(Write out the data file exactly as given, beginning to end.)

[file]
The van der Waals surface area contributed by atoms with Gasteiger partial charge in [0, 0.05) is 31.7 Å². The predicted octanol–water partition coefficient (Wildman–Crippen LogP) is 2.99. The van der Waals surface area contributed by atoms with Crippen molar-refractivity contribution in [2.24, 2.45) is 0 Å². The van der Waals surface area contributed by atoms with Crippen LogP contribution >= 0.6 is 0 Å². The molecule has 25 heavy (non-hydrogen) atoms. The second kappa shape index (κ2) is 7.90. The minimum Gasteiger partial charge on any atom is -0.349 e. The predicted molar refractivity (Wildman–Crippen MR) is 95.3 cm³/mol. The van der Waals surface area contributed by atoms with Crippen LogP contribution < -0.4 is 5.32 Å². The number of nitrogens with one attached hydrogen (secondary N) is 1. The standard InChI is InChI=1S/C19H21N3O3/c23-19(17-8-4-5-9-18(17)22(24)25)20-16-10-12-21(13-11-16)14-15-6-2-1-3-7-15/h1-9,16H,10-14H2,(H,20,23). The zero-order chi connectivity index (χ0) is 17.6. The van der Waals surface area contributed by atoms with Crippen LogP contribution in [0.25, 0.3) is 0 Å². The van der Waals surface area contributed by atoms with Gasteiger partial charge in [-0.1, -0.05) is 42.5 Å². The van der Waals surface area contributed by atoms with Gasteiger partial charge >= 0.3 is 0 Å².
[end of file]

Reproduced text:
The van der Waals surface area contributed by atoms with Gasteiger partial charge in [0, 0.05) is 31.7 Å². The predicted octanol–water partition coefficient (Wildman–Crippen LogP) is 2.99. The van der Waals surface area contributed by atoms with Crippen molar-refractivity contribution in [2.24, 2.45) is 0 Å². The van der Waals surface area contributed by atoms with Crippen LogP contribution >= 0.6 is 0 Å². The molecule has 25 heavy (non-hydrogen) atoms. The second kappa shape index (κ2) is 7.90. The minimum Gasteiger partial charge on any atom is -0.349 e. The predicted molar refractivity (Wildman–Crippen MR) is 95.3 cm³/mol. The van der Waals surface area contributed by atoms with Crippen LogP contribution < -0.4 is 5.32 Å². The number of nitrogens with one attached hydrogen (secondary N) is 1. The standard InChI is InChI=1S/C19H21N3O3/c23-19(17-8-4-5-9-18(17)22(24)25)20-16-10-12-21(13-11-16)14-15-6-2-1-3-7-15/h1-9,16H,10-14H2,(H,20,23). The zero-order chi connectivity index (χ0) is 17.6. The van der Waals surface area contributed by atoms with Crippen LogP contribution in [0.25, 0.3) is 0 Å². The van der Waals surface area contributed by atoms with Gasteiger partial charge in [-0.1, -0.05) is 42.5 Å². The van der Waals surface area contributed by atoms with Gasteiger partial charge >= 0.3 is 0 Å².